The crying submissive lady is no more. The woman characters in local films have finally surfaced as persons who will enjoy the same rights men have enjoyed for so many years. Women have been elected as senators and congresswomen. Women are now in the streets shouting their dismay over politics, and lambasting politicians who still refuse to pay attention to the needs of women and enact laws that will finally elevate women to the same level as men.
This, in a capsule, was the exact and clear purpose of the workshop on Gender and Development held last Saturday. But the clamor for more cannot be ignored. The only complaint heard from the seminar participants was that there was less time spent during the workshop. There were topics still wanting to be discussed. There were more questions waiting to be asked and answered no matter how trivial they were. But because of the limited time appropriated, the speakers promised to hold another seminar.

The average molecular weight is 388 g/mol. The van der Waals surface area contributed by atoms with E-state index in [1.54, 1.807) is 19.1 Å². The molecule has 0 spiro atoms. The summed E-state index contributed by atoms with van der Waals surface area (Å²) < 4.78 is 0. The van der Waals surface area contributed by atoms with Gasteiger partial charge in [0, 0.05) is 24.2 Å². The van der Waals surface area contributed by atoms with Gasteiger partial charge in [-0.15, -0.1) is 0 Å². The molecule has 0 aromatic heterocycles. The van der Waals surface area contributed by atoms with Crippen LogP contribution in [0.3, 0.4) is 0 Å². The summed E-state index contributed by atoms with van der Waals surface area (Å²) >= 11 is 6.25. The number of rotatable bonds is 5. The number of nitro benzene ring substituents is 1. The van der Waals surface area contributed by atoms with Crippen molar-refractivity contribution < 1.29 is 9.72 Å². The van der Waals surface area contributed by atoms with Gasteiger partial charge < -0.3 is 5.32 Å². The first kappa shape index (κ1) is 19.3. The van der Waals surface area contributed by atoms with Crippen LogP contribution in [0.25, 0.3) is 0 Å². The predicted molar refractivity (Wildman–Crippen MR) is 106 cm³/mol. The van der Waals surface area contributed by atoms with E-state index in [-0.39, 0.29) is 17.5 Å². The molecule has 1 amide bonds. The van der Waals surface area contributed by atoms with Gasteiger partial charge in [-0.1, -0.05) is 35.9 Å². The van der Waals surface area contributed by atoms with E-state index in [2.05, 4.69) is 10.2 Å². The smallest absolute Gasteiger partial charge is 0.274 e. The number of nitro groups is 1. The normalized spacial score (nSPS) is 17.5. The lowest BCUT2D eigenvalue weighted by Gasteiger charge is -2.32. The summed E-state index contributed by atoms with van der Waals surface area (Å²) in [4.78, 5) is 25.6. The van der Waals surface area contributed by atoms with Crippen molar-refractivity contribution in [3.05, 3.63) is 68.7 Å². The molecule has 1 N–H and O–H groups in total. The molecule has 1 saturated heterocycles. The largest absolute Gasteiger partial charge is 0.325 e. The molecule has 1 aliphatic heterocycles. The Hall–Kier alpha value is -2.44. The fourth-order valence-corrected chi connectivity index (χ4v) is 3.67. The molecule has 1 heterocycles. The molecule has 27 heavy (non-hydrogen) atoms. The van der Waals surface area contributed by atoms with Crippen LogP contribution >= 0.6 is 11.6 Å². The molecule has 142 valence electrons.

But the message was made loud and clear. And this is the deliberate effort by our film craftsmen, male or female, to work for a metamorphosis in women in Filipino films from mere sex objects but as women of substance, thereby emancipating, though only in films, the Filipina.